- Teams: Detroit Pistons (0-5) at Oklahoma City Thunder (3-2)
- Date: November 9, 2012
- Time: 8:00 p.m.
- Television: FSD
What to look for
The defending Western Conference champions are coming off a road victory at Chicago last night and seem to be rounding into form after starting out the season with losses at the hands of San Antonio and Atlanta.
At the moment, Scott Brooks’ unit is playing well on both ends of the court, appearing in the top 10 of both offensive and defensive efficiency rankings.
On offense, Oklahoma City is converting 46.4 percent of their shots from the field (eighth in the NBA) and also manufacturing 26.4 free throw attempts per game (third in the league).
The Thunder do a good job of utilizing Kevin Durant as well as the players around him to get a multitude of different looks from all over the court. For instance, OKC might have KD come off a pin down screen for a catch shoot, where he is a lethal shooter; but should that initial action be well defended, the Texas product can still put the ball on the floor and head to the rim and dish off to a player for an open jumper after the defense clogs up the paint.
Brooks also likes to put Durant in pick-and-roll situations with Kendrick Perkins, to pull weak side defenders into the lane and give Serge Ibaka an uncontested mid-range jumper, which he excels at hitting.
Further exacerbating issues for opposing defenses, the Thunder might run their superstar off screens on one side of the floor and also do the same thing for Kevin Martin on the other side, which forces defenses to play honest and make decisions on where to shift their personnel. With the way Martin is shooting the ball so far this season, the decision is incredibly tough because he is making opponents pay for sagging off of him.
And should those options fail to open up, Scott Brooks still has Russell Westbrook that can break down just about any defender off the dribble, or he can go to a pick-and-roll or pick-and-pop with either Durant or Ibaka.
The Thunder also like to use Nick Collison in the screen action or as a point of pressure release from the high post because he is a good passer that finds players cutting back door. And just for good measure, the Thunder deploy a small lineup of Russell Westbrook, Kevin Martin, Thabo Sefolosha, Kevin Durant and a center of choice (Ibaka, Collison or Perkins) to spread out defenses and also get out in transition where they score 14.6 fast break points per game (13th in the association).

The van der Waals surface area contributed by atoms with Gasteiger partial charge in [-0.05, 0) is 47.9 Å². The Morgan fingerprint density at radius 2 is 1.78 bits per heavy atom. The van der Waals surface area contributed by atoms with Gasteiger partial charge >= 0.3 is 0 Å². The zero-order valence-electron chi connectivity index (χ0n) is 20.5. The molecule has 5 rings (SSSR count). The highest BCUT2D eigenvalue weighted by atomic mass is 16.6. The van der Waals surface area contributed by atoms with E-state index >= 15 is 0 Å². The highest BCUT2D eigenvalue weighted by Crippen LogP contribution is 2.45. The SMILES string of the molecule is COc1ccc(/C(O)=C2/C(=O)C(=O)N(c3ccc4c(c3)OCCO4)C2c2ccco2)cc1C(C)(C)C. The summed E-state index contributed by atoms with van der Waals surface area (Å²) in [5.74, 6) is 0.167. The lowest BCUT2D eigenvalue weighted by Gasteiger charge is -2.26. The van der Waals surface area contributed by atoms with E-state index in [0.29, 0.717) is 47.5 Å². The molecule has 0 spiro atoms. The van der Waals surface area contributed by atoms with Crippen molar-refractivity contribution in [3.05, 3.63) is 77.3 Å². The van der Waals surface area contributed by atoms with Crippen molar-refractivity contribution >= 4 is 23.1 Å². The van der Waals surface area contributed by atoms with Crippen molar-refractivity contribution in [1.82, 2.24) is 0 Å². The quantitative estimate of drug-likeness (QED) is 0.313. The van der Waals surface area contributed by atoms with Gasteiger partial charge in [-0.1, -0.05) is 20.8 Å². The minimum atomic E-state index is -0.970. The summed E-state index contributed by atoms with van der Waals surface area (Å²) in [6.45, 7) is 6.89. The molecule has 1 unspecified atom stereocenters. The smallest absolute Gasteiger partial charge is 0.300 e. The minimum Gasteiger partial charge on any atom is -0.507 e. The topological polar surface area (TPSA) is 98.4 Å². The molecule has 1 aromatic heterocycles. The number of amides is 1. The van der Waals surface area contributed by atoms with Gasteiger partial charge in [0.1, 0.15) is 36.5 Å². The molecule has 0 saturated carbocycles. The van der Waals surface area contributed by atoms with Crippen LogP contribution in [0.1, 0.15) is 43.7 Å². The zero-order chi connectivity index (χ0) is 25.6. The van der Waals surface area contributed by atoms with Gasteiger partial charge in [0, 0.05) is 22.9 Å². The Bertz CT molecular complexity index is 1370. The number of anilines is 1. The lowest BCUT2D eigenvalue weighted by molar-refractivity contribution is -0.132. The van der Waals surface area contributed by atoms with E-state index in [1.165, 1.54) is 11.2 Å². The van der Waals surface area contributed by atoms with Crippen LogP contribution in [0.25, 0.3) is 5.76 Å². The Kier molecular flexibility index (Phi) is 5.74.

The Thunder have a good offense, but not a perfect one.
Westbrook is prone to heat checks, where he fires away wild shots and Kevin Martin occasionally takes contested jumpers early in the shot clock seemingly to test defenses and also to get himself going. Consequently, the Thunder can become too perimeter oriented and forget to attack the paint where they are deadly as far as finishing in there.
On defense, the Thunder surrender a mere 41.5 percent field goal shooting because they do a good job of keeping teams out on the perimeter by clogging the paint. Kendrick Perkins is a physical interior player that discourages post up opportunities, while Serge Ibaka is a gifted shot blocker that routinely changes shots and thus makes it quite difficult for teams to convert near the basket. The end result is a team that yields 35.6 points in the paint on average (fourth in the NBA).
As good as Perkins and Ibaka are, the defensive glory shouldn’t be reserved for them. The Thunder put an emphasis on rotating to the paint all the while recovering in time to challenge shooters. Consequently, they avoid fouling and play solid half-court defense.
In addition, their young legs make it as such that they have the speed and quickness to get back in transition and prevent teams from getting easy scores.
The Pistons will obviously have their hands full but should be able to use a couple of combinations to take advantage of a Thunder defense that likes to pack the paint. Indeed, using a stretch four in the mold of Jonas Jerebko or even going small with Tayshaun Prince at power forward could prove to be beneficial especially if Ibaka is defending them given that he likes to retreat to the paint to challenge shots. Monroe is quite adept at finding open players, thus if he gets matched up against Perkins and Ibaka comes to help as the Pistons center attacks him on the interior, it should create open looks from long-range where Detroit can capitalize and force OKC to adjust their strategy.